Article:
As for my own stories, I like collaboration, but I also like that in comics I can do pretty much everything on my own — except for publishing. (Please continue to publish me, publishers!) I love being able to create a story from start to finish all by myself.
Brill: What Faith said! As an editor, I love working on projects where I can put some real thought into shaping the work as a whole — into making it graceful and satisfying and intentional from start to finish. It’s kind of exhilarating to watch people like Faith and Raina sit down and create something on the scale of a graphic novel. I have a front-seat row to the coolest — and hardest — job around.
Telgemeier: Just echoing these two! I’ve always loved sitting down and reading a good, thick book with a beginning, middle, and end — whether that book takes an hour to read, or a week. I like the quick satisfaction of making short-form comics too, but spending a couple of years to craft a solid story is infinitely more satisfying, as is knowing I’m giving the reader a complete reading experience.
I also just love the tactile experience of flipping through a thick brick of printed paper; the smell of a new book is up there with bread warm from the oven.
How do you decide what stories you want to tell? Do you ever have an idea and then think “Wait, this won’t work as a long-form story” and have to try something else?
Hicks: At this point, since I write and draw comics for a living, I tend to want to do stories I think my publishers will want to publish. So all my super nutty ideas go in a folder for “someday in the future.” I try and think of short stories, but for some reason, most of my ideas tend to expand and become long-form, eventually. I guess I just have the tendency to ramble on, which is kind of terrible.
Occasionally I get invited to be a part of anthologies, so that’s a good excuse to try and do a short, contained story, but I find those really hard. I like stories where I have lots of time to expand the world and characters I’m writing.
Telgemeier: My ideas tend to come in flashes from out of nowhere, and sometimes those ideas make me lose sleep for hours and days and weeks, as I process them in my mind before I set paper to pencil. The ideas (and characters) that just won’t let go of my brain tend to be ones that have legs.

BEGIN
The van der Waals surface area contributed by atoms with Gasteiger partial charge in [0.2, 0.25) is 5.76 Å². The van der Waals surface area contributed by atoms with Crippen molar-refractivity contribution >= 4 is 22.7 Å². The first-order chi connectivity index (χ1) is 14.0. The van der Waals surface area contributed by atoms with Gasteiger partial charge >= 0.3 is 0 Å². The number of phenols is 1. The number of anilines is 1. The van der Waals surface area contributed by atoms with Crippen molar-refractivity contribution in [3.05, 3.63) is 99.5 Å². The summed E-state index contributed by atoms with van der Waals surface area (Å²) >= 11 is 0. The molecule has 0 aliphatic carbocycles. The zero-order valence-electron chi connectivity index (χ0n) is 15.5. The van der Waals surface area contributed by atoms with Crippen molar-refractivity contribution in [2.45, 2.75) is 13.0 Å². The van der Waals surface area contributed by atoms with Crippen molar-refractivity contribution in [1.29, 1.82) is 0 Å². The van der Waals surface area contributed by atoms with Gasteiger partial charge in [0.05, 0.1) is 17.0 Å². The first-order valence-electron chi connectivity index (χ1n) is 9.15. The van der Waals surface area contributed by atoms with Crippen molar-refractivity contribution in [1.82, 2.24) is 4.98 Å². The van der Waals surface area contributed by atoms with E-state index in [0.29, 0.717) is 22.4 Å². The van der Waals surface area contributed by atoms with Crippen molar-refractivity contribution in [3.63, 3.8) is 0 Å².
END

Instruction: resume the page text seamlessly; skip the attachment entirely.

I’m not a terribly long-winded person, but I do like my books to have tons of breathing room. That means a story might not take all that long to tell, but pacing out the narrative in a way I find satisfying might take several hundred pages. If it means a reader burns through my book in 30 minutes, that’s okay — graphic novels merit re-reading, to fully appreciate the art, the jokes, and the rhythms.
As for how to decide which stories to tell, my new book “Sisters” is an example of a book I didn’t realize was going to exist until I wrote it. “Smile,” which is autobiographical, proved to be really popular with young readers, most of whom wanted to know when the sequel was coming out. Well, I didn’t think it was possible to write a “Smile” sequel!
That story is about a very self-contained time in my life, dealing with a specific problem (my dental drama), which came to a resolute end when I was 15. The next phase of my life had nothing to do with teeth or dentistry. And, there was no other experience from my childhood that I imagined would fit into a nice, neat, self-contained package.
But the more I thought it over, the more I realized there were indeed lots of anecdotes and funny stories from my childhood, and cherry-picking the ones that added up to a narrative came more easily than I thought it would. “Sisters” is being marketed as a “companion” to “Smile,” because it’s the same characters and told in a very similar format, but the story is completely stand-alone. You can read either book before the other.
To pick up on Faith’s thoughts about anthology work: I enjoy the challenge and constraints of doing short-form comics, but I’ve found that I do my best work when I have few distractions. Producing multiple stories at the same time is getting harder for me as time goes by, and the more I travel to promote my books, the less time I have for side projects. I’ve turned down a lot of really fun-sounding short projects this year, in the interest of keeping myself focused and on track.
Brill: I look at a lot of pitches, and have to decide which ones seem like they’d make sense for First Second to sign up and publish. One of the things I try to figure out about each pitch is, “Is this enough/too much story for a graphic novel”? Sometimes, even when the answer is no, I still try to find a way to make it work. We publish books that range in length from 48 to 600 pages, so —
Is there a feeling ever that you have to stay within a certain genre to attract attention, or do you find you can freely experiment in style, storytelling and narrative? How does the medium treat genre?
Hicks: I’ve been lucky in that so far, I’ve been able to write and draw the stories I want to make. I’ve occasionally worked with writers on other projects (I did a kids book series called “Bigfoot Boy” with J. Torres, as well as a prequel to the video game “The Last of Us’), but for the most part, I’ve just had ideas that I like and my publishers have been okay with publishing those stories.